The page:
New ICT procurement rules aim to increase small business role


The federal government hopes its new ICT procurement policies will improve flexibility, increase innovation and enable more small business participation. Plus a new guide to digital projects across the country.

Coming into effect from 1 July, the policies will require agencies to make more considered investment decisions, simplify panel procurements and increase fairness in digital sourcing. The aim is to enable more companies to sell to government regardless of their size or previous experience with government.

Three new sourcing policies — the Consider First Policy, the Panels Policy and the Fair Criteria Policy — will supplement the capped term and value policy as part of the Digital Sourcing Framework.

The Consider First Policy aims to help agencies make more considered investment decisions, and must be applied to any investment in digital products and/or services with an expected or realised whole-of-life cost in excess of $80,000. It is underpinned by five principles:

  • Be user-centred and prioritise usability
  • Allow room for innovation
  • Engage early and consult widely
  • Consider the whole-of-life cost
  • Align with whole-of-government requirements

One of the most successful previous examples of procurement reform is the role of the Digital Marketplace in supporting small and medium-sized enterprises win more government business, added Minister for Human Services and Digital Transformation Michael Keenan.

“To date, over 1300 opportunities have led to more than $370 million worth of contracts being awarded through the Digital Marketplace,” he said.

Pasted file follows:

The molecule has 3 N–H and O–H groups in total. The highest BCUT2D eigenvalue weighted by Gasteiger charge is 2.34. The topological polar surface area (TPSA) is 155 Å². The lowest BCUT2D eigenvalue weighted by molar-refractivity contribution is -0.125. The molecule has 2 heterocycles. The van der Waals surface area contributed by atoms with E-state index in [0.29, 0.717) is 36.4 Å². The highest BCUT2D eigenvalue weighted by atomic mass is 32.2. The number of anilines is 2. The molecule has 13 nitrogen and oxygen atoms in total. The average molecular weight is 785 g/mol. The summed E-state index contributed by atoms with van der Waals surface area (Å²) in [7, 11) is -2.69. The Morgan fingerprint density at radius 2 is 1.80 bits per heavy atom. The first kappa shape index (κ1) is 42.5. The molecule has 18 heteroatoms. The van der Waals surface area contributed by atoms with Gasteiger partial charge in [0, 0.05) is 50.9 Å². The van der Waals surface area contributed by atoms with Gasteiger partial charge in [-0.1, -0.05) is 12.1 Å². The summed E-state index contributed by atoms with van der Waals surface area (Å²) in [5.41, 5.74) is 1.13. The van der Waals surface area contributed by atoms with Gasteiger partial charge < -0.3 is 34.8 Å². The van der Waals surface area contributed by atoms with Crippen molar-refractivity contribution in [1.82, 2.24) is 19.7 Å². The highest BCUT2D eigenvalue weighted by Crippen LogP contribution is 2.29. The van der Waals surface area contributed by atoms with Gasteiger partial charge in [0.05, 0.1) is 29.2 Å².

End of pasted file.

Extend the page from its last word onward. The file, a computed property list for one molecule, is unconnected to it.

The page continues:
“Of these opportunities, 73% of the contracted value has been awarded to small and medium enterprises.”

The government has simplified contracting arrangements to make it easier for buyers and sellers to come together and find innovative solutions to meet their needs, the minister noted.

“We have also recently created a digital sourcing network to encourage greater communication, collaboration and knowledge-sharing for those in the APS involved in ICT procurement and digital sourcing,” Keenan said.

“The network will be a place to find solutions, learn from the experience of others, meet with experts and learn how best to engage with industry regarding digital sourcing.”

State of the digital nation

The new cross-jurisdictional Australian Digital Council has released the State of the Data and Digital Nation report, a stocktake of projects across the country.

Published last week, it provides case studies of projects at the Commonwealth level and in different states, which the government hopes will facilitate cross-jurisdictional collaboration.

Since the formation of the Australian Digital Council last year, work on a range of cross-jurisdictional projects has already begun. For example, South Australia and the Commonwealth agreed in December to collaborate on the development of a digital identity solution. The agreement will ensure interoperability of both state and federal systems and significantly reduce development costs.

The Australian Parliamentary Library also recently published Public sector digital transformation: a quick guide, looking at a variety of recent and current digital transformation initiatives in the federal public sector.

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